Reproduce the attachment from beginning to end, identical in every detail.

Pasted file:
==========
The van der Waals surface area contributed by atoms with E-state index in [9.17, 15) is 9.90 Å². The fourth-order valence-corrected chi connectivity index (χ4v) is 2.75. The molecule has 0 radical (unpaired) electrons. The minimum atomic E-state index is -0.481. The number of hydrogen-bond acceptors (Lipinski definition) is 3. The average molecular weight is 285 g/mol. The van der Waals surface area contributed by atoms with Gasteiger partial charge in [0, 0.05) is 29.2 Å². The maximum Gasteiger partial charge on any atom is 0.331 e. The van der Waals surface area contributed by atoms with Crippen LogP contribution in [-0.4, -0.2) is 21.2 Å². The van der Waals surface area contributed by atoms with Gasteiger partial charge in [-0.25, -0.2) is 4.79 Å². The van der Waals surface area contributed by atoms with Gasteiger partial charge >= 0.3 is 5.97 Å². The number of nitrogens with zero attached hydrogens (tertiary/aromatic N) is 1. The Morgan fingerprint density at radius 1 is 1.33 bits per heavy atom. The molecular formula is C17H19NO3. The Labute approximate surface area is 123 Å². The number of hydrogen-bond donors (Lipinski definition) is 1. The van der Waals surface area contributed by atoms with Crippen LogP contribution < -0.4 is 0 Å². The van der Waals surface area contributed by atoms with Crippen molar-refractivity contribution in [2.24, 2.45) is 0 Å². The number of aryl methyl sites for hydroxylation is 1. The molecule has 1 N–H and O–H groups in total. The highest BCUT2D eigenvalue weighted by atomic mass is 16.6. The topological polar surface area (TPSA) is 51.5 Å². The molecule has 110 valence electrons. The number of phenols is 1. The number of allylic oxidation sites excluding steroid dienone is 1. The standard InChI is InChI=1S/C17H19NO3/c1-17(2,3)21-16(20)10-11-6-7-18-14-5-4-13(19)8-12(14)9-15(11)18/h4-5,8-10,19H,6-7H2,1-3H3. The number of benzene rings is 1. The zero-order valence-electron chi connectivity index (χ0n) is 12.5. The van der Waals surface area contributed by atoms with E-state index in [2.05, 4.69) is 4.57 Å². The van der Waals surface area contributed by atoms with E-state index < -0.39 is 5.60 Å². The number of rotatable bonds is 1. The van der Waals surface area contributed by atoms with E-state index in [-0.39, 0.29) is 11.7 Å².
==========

The van der Waals surface area contributed by atoms with E-state index in [9.17, 15) is 9.90 Å². The fourth-order valence-corrected chi connectivity index (χ4v) is 2.75. The molecule has 0 radical (unpaired) electrons. The minimum atomic E-state index is -0.481. The number of hydrogen-bond acceptors (Lipinski definition) is 3. The average molecular weight is 285 g/mol. The van der Waals surface area contributed by atoms with Gasteiger partial charge in [0, 0.05) is 29.2 Å². The maximum Gasteiger partial charge on any atom is 0.331 e. The van der Waals surface area contributed by atoms with Crippen LogP contribution in [-0.4, -0.2) is 21.2 Å². The van der Waals surface area contributed by atoms with Gasteiger partial charge in [-0.25, -0.2) is 4.79 Å². The van der Waals surface area contributed by atoms with Gasteiger partial charge >= 0.3 is 5.97 Å². The number of nitrogens with zero attached hydrogens (tertiary/aromatic N) is 1. The Morgan fingerprint density at radius 1 is 1.33 bits per heavy atom. The molecular formula is C17H19NO3. The Labute approximate surface area is 123 Å². The number of hydrogen-bond donors (Lipinski definition) is 1. The van der Waals surface area contributed by atoms with Crippen LogP contribution < -0.4 is 0 Å². The van der Waals surface area contributed by atoms with Crippen molar-refractivity contribution in [2.24, 2.45) is 0 Å². The number of aryl methyl sites for hydroxylation is 1. The molecule has 1 N–H and O–H groups in total. The highest BCUT2D eigenvalue weighted by atomic mass is 16.6. The topological polar surface area (TPSA) is 51.5 Å². The molecule has 110 valence electrons. The number of phenols is 1. The number of allylic oxidation sites excluding steroid dienone is 1. The standard InChI is InChI=1S/C17H19NO3/c1-17(2,3)21-16(20)10-11-6-7-18-14-5-4-13(19)8-12(14)9-15(11)18/h4-5,8-10,19H,6-7H2,1-3H3. The number of benzene rings is 1. The zero-order valence-electron chi connectivity index (χ0n) is 12.5. The van der Waals surface area contributed by atoms with E-state index in [2.05, 4.69) is 4.57 Å². The van der Waals surface area contributed by atoms with E-state index < -0.39 is 5.60 Å². The number of rotatable bonds is 1. The van der Waals surface area contributed by atoms with E-state index in [-0.39, 0.29) is 11.7 Å².